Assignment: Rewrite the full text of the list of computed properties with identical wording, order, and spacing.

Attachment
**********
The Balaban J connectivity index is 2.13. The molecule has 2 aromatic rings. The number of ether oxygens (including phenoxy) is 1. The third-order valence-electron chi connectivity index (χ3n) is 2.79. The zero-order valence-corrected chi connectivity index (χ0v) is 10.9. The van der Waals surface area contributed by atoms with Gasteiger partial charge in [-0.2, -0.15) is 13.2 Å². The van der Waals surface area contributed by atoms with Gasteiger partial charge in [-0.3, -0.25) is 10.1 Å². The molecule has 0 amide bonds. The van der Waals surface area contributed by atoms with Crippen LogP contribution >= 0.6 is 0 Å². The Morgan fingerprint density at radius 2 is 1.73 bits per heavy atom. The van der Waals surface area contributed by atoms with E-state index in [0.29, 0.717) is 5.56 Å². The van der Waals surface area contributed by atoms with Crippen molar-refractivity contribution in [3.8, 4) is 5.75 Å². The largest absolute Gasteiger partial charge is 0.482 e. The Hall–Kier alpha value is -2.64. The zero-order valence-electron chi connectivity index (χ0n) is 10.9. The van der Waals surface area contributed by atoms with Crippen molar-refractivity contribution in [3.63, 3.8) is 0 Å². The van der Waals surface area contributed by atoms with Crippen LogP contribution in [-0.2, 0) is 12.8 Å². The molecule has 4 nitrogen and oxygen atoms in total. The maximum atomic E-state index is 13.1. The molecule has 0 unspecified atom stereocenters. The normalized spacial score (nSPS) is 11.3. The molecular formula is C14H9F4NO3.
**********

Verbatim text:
The Balaban J connectivity index is 2.13. The molecule has 2 aromatic rings. The number of ether oxygens (including phenoxy) is 1. The third-order valence-electron chi connectivity index (χ3n) is 2.79. The zero-order valence-corrected chi connectivity index (χ0v) is 10.9. The van der Waals surface area contributed by atoms with Gasteiger partial charge in [-0.2, -0.15) is 13.2 Å². The van der Waals surface area contributed by atoms with Gasteiger partial charge in [-0.3, -0.25) is 10.1 Å². The molecule has 0 amide bonds. The van der Waals surface area contributed by atoms with Crippen LogP contribution >= 0.6 is 0 Å². The Morgan fingerprint density at radius 2 is 1.73 bits per heavy atom. The van der Waals surface area contributed by atoms with E-state index in [0.29, 0.717) is 5.56 Å². The van der Waals surface area contributed by atoms with Crippen molar-refractivity contribution in [3.8, 4) is 5.75 Å². The largest absolute Gasteiger partial charge is 0.482 e. The Hall–Kier alpha value is -2.64. The zero-order valence-electron chi connectivity index (χ0n) is 10.9. The van der Waals surface area contributed by atoms with Crippen molar-refractivity contribution in [3.63, 3.8) is 0 Å². The van der Waals surface area contributed by atoms with Crippen LogP contribution in [-0.2, 0) is 12.8 Å². The molecule has 4 nitrogen and oxygen atoms in total. The maximum atomic E-state index is 13.1. The molecule has 0 unspecified atom stereocenters. The normalized spacial score (nSPS) is 11.3. The molecular formula is C14H9F4NO3.